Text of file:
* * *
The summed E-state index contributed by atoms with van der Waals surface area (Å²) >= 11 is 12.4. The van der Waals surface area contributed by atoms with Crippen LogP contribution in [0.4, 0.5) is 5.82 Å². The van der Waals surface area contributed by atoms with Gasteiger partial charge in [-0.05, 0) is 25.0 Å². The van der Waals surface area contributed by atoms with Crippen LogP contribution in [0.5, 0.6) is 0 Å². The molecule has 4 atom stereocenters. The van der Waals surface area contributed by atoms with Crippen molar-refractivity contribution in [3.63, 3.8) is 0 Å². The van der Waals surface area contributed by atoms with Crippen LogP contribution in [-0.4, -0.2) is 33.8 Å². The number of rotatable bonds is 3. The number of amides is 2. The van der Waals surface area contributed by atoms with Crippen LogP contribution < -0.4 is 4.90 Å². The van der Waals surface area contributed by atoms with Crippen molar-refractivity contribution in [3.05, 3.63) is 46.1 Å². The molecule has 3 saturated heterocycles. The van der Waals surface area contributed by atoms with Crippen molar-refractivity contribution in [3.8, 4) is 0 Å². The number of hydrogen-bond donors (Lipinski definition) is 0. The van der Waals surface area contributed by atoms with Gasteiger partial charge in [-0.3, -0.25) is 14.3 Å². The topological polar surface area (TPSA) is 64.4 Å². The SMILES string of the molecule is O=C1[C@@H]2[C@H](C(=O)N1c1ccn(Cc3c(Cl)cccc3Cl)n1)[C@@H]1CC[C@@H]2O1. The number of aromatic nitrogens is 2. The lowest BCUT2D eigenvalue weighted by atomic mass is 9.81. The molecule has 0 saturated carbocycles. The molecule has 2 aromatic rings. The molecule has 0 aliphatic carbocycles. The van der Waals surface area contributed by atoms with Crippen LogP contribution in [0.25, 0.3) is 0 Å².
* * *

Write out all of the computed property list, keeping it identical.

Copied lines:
The summed E-state index contributed by atoms with van der Waals surface area (Å²) >= 11 is 12.4. The van der Waals surface area contributed by atoms with Crippen LogP contribution in [0.4, 0.5) is 5.82 Å². The van der Waals surface area contributed by atoms with Gasteiger partial charge in [-0.05, 0) is 25.0 Å². The van der Waals surface area contributed by atoms with Crippen LogP contribution in [0.5, 0.6) is 0 Å². The molecule has 4 atom stereocenters. The van der Waals surface area contributed by atoms with Crippen molar-refractivity contribution in [3.63, 3.8) is 0 Å². The van der Waals surface area contributed by atoms with Crippen LogP contribution in [-0.4, -0.2) is 33.8 Å². The number of rotatable bonds is 3. The number of amides is 2. The van der Waals surface area contributed by atoms with Crippen LogP contribution < -0.4 is 4.90 Å². The van der Waals surface area contributed by atoms with Crippen molar-refractivity contribution in [3.05, 3.63) is 46.1 Å². The molecule has 3 saturated heterocycles. The van der Waals surface area contributed by atoms with Crippen molar-refractivity contribution in [3.8, 4) is 0 Å². The number of hydrogen-bond donors (Lipinski definition) is 0. The van der Waals surface area contributed by atoms with Gasteiger partial charge in [-0.3, -0.25) is 14.3 Å². The topological polar surface area (TPSA) is 64.4 Å². The SMILES string of the molecule is O=C1[C@@H]2[C@H](C(=O)N1c1ccn(Cc3c(Cl)cccc3Cl)n1)[C@@H]1CC[C@@H]2O1. The number of aromatic nitrogens is 2. The lowest BCUT2D eigenvalue weighted by atomic mass is 9.81. The molecule has 0 saturated carbocycles. The molecule has 2 aromatic rings. The molecule has 0 aliphatic carbocycles. The van der Waals surface area contributed by atoms with Crippen LogP contribution in [0.25, 0.3) is 0 Å².